Caterfighter Chaos: This challenge is undoubtedly the hardest of the bunch.  My winning strategy was to drop down to ground level but stay in the middle of the area (so you can jump up and grab more ammo as needed).  The real problem here is the rocket-launching spider, so you need to position the laser shields to block those missiles.  I would alternate shooting right and left, trying to place the shields up angled at about 45 degrees.  Moving slightly to the right when shooting to the left and slightly to the left when shooting the right would give me a little shield wedge that I could stand under to protect against those missiles.  It’s really frustrating, so you’ll need a fair amount of luck to get past it, so just keep at it.

Biomech BBQ: Your biggest asset in this challenge is the fact that the flamethrower blocks enemy fire.  Constantly hold the trigger, sweeping the flamethrower around to protect yourself from the lasers and missiles from the biomechs.  Make that your focus – survive and you’ll get the necessary kills in time.  To make things easier, head to one side of the map so you can only get attacked from the other direction.  When you get overwhelmed with numbers, run to the other side (and grab more ammo along the way).  If at any point you don’t need to block shots, try to cover the ground with butter; knocking the biomechs down is always advantageous.

Vuvuzelator Vendetta: This one’s like Kleer Karnage – jump up to the highest level of the stage and kill vuvuzelators until no more are spawning around you.  Then, drop down until you find where they’re all getting stuck (probably the lowest level), and wipe them out.  After that, you’ll have to maneuver around a bit to keep from dying, but try to stay alive while getting back to the top to repeat the process.

Kamikaze Kill-fest: This challenge is surprisingly simple.  Run to the right and into the little alcove on the side of the stage (go into the middle one, not the highest one).  If you chill out in there, kamikazes will gather in the area below you, where you can quickly jump out and kill them.  A bit later, femikazes will actually do all the work for you, killing the kamikazes and bringing you closer to your goal.  As with the other challenges like this, you may need to jump out and find more kamikazes to kill if they stop spawning near you – I found that they tended to collect on a ledge on the left side of the stage.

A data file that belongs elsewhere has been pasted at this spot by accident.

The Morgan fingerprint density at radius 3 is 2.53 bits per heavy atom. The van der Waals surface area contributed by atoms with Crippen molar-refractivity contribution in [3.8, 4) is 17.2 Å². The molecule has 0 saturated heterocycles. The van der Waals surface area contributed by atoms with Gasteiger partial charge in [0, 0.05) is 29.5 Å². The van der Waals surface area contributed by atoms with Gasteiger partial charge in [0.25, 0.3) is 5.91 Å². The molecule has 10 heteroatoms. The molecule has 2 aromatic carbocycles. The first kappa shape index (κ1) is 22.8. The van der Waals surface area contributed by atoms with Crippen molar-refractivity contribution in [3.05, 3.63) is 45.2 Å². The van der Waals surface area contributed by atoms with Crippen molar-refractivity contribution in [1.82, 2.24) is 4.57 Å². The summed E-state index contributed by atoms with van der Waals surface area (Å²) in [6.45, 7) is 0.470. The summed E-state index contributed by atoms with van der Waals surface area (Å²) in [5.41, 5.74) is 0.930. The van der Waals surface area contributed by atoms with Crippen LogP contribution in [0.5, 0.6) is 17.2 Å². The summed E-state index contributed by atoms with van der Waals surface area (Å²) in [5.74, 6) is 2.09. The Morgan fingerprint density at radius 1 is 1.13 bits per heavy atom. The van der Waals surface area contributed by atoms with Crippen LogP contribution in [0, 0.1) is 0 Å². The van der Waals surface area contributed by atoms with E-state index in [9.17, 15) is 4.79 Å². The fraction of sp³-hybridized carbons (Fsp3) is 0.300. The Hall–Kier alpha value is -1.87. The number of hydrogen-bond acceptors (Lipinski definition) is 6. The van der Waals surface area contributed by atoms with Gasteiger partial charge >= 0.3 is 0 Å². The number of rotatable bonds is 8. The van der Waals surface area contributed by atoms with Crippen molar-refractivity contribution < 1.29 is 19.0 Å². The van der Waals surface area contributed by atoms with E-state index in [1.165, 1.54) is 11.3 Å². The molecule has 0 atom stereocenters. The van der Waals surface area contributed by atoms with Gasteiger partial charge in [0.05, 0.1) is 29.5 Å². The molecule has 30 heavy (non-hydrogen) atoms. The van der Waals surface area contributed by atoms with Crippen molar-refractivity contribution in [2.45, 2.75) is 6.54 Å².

Monkey Mayhem: This one will come pretty naturally if you keep moving.  Make sure to avoid kamikazes and try to stay away from exploding monkeys, and you should be fine.

Skyline Speedrun: The goal in this challenge is just to reach the end line. You only have one machine pistol, so you won’t be able to kill very much.  It does come equipped with Air Buffer, though, so use that to float along when you can.  Jump on monkeys whenever possible and try to get as high as you can and just float off to the right.

Volcanic Violence: Start by braving the lava and heading to the next platform to the left (it has an ammo backpack, which is really important).  Then, switch to the laser stack and use it indiscriminately.  One of the lasers will heal you, you’ll get automated turrets and rockets will lift enemies off the ground.  Grab the backpack when it appears and you should have an easy time finishing this one.  Watch out for the lava monsters, but otherwise it’s pretty smooth sailing.

Lava Death Race: Don’t worry about the enemies or even the lava in this race, just hop along to the right.  If you shoot continuously angled towards the ground, you’ll be able to incapacitate the enemies by lifting them, and you might be able to give yourself some impressive air if timed well with your jumps.  Try to grab ammo and health as it comes along, and you should be able to sail through this race.

Tomb Stone: Yet again, the best strategy is to head to the top of the stage.  There’s plenty of ammo and healing up here, so you should be set.  Switch to the second stack (the one with the laser) and just keep shooting.  Focus on taking out the spiders and dodge the missiles and you should survive for several minutes, finishing this survival challenge.

Tuesday, March 12, 2013

Monday Magic - A Little Boros Draft

We had another casual Gatecrash draft over the weekend, and I ended up going the Boros route this time.  There were 11 people in this draft, so it was huge, which gave it a totally different feel.  You basically never saw the same pack twice, which was exciting in itself.  I don't know that I'd really want to do such a big draft again anytime soon, but the novelty of it was quite fun.

The rare in my first pack was Legion Loyalist, which has the potential for some nasty aggro. Raging Goblin's steroid-addicted older brother can get in some early damage, but he can also make an attack into a brutal stomping for one mana.  His crazy Battalion effect is almost like Bloodrush for the team, given his haste.  It was a natural pick for me.

As the packs came around, I was able to grab a bunch of pure red cards - Massive Raid, Skinbrand Goblin,  Firefist Striker.  None of the people to my right were drafting red, so I felt pretty confident in my starting pick.  By the end of pack one, I had several Boros cards on top of the pure red stuff (Martial Glory and Wojek Halberdiers), so I had definitely made up my mind.